The European Commission charged Deutsche Bank AG, Credit Suisse Group AG, Crédit Agricole SA and another global bank of conspiring to distort competition in the sovereign bond market.
In a Dec. 20 statement, the EU antitrust enforcer said its investigation focuses on certain traders at the four banks suspected to have "exchanged commercially sensitive information and coordinated on prices" concerning U.S.-dollar denominated supra-sovereign, sovereign and agency, or SSA, bonds between 2009 and 2015, largely through online chatrooms.
Deutsche Bank said the same day that it has been granted immunity by the commission after it "proactively cooperated" with the investigation, adding that it does not expect a financial penalty in relation to the case. Crédit Agricole confirmed it received the commission's statement of objections and said it would issue a response.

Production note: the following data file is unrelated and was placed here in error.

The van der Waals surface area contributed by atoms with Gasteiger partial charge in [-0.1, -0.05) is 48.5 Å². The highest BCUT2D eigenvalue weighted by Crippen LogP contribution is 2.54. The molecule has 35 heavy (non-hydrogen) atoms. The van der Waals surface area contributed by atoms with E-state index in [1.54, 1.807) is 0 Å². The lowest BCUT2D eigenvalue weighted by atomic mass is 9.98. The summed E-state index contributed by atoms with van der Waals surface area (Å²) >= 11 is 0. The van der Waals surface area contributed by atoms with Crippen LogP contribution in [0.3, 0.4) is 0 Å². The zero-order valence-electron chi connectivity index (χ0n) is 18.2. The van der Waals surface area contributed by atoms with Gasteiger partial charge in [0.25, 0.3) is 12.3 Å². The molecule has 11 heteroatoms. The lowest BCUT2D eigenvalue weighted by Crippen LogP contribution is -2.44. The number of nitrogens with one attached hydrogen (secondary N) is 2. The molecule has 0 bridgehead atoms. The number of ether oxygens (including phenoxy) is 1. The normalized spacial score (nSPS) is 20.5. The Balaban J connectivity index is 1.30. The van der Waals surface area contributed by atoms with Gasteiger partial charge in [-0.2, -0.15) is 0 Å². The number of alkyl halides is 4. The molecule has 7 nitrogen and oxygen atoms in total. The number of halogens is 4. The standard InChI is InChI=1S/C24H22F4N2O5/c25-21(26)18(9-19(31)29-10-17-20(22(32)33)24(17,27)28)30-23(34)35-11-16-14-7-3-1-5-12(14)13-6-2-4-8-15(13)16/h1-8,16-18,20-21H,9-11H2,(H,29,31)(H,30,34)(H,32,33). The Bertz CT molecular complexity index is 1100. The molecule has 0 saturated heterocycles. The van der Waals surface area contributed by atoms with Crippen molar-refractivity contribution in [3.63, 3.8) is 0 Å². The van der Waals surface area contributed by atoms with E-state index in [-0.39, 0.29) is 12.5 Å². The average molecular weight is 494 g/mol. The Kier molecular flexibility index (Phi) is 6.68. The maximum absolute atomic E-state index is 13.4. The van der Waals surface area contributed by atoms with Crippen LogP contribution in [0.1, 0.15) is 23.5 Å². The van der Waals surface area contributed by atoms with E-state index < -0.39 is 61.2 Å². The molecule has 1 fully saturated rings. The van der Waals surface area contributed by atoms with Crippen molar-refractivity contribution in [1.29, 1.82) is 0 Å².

Credit Suisse also said it was cooperating with the commission and that the matter relates to trading by a single employee who left the lender in 2016, Reuters reported.
Two sources told Bloomberg News that Bank of America Corp. is the fourth bank targeted by the probe.
The commission can impose fines of up to 10% of a company's annual turnover for breaching EU antitrust rules, the Financial Times noted.